Another fear is that family members or friends may become overprotective and limit a patient’s freedom. “When you have a mobility disorder,” says Dr. Chiong, “your family may be terrified that you’ll fall, and [they may] discourage you from walking or doing other things you can do. Patients who aren’t active can become deconditioned or isolated, which affects their outcomes.”
The best solution is to tell people close to you relatively early. “While disclosing too broadly can add to the stigma, telling family and friends can mitigate stigma—especially self-stigma, which can be worse if patients feel they can’t talk about their diagnoses with people they know and trust,” says Dr. Chiong.
Share Genetic Information
If the condition has a genetic component, says Cecchi, “it’s your responsibility to disclose it to family members so they can make their own independent and informed decisions about whether to get tested, which may affect what careers they pursue, whether they start families, whether they make large purchases, and when to retire.”
Disclosure – how, when, where?
Many people may refrain from talking about their conditions because they don’t want to be burdens to, say, adult children with their own stresses. But that can backfire. “Some people will feel unappreciated if you don’t tell them,” says Dr. McClain, “and you’re limiting the support you’ll get during an important emotional time.” Knowing about a loved one’s condition, and helping, may make others feel better, too. “Your family benefits by being able to help you,” he says. “It benefits us to give—when you give, you receive.”
To disclose a diagnosis, some people may want to gather family members together and let them all know at once, while others may feel more comfortable reaching out individually. “It doesn’t need to be a big production,” says Cecchi.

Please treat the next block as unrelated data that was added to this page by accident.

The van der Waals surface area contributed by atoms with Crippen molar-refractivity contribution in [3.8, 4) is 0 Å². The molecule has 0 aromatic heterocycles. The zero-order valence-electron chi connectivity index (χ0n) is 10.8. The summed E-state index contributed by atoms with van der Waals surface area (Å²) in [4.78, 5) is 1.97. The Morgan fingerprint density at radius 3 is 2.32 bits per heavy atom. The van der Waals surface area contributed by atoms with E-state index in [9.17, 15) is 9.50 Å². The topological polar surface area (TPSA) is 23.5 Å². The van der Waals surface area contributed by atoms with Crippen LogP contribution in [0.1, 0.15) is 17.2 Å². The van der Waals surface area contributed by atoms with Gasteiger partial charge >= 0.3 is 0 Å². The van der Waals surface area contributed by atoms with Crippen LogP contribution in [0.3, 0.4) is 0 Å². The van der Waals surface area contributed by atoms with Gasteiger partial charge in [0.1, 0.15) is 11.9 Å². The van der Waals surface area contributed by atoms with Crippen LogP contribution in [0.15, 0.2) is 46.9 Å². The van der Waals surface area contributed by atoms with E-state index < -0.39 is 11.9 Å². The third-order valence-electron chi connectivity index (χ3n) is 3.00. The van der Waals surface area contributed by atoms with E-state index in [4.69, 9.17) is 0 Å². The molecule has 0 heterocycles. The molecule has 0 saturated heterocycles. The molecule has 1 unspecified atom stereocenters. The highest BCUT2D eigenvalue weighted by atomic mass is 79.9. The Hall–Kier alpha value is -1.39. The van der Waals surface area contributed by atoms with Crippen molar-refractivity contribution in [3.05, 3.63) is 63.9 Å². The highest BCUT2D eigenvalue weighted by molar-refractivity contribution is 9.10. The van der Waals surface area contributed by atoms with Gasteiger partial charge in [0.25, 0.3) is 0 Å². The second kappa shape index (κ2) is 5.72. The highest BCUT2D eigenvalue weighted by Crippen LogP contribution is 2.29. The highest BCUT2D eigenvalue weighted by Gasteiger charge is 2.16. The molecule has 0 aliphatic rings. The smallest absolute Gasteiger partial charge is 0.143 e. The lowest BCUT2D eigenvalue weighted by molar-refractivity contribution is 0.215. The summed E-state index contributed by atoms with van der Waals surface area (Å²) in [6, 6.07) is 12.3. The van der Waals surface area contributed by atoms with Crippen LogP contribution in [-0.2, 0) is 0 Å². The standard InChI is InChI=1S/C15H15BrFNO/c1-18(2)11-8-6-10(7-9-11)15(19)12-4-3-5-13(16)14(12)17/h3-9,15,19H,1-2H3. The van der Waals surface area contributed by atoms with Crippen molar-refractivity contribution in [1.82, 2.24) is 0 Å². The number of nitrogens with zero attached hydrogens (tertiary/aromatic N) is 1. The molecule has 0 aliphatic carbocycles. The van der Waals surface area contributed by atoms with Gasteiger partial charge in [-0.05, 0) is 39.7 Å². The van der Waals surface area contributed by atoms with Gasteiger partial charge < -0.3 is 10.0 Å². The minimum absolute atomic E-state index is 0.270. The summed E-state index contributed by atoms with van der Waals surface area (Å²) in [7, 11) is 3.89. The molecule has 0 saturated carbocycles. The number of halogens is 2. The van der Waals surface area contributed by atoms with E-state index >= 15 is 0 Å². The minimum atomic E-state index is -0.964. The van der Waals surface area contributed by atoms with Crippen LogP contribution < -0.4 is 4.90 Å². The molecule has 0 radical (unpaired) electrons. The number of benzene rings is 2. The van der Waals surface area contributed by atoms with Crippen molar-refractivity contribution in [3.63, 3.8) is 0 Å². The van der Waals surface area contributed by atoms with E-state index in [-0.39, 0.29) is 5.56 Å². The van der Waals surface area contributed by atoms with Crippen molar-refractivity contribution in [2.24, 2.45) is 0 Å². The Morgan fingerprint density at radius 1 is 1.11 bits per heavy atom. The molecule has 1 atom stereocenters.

You also could use a digital platform such as Caring Bridge (http://caringbridge.org), a website where people create health journals to share with specific individuals. Support groups are another venue for opening up, finding resources, and getting emotional support.
Dr. McClain often suggests a script for people who are still adjusting to their diagnoses. They could tell others: “I am going to talk to you about something I’m dealing with. I don’t need advice, and you don’t need to fix it or share words of wisdom. I just need you to listen. If I need help, I’ll ask for it, so just be there for me.”
Be aware that not all reactions will be helpful. Some people may say inappropriate things or rush to solve the problem with advice about self-help or alternative medicine. Others may feel overwhelmed and not want to engage. They may say something like “You’ll be fine; let’s not talk about this anymore,” or lecture about not being negative.
And it’s okay to ask for help—the more specific the better. “You can say, ‘I want you to go grocery shopping for me or to make me dinner—pick one,’” suggests Cecchi. One friend or relative may be good for sending an uplifting text each day; another might do research; a third might just cry with you on the phone once in a while.
SOURCE: Brain&Life, American Academy of Neurology, Feb/Mar 2022
How to Share a Diagnosis with Friends and Family
By Bob Barnett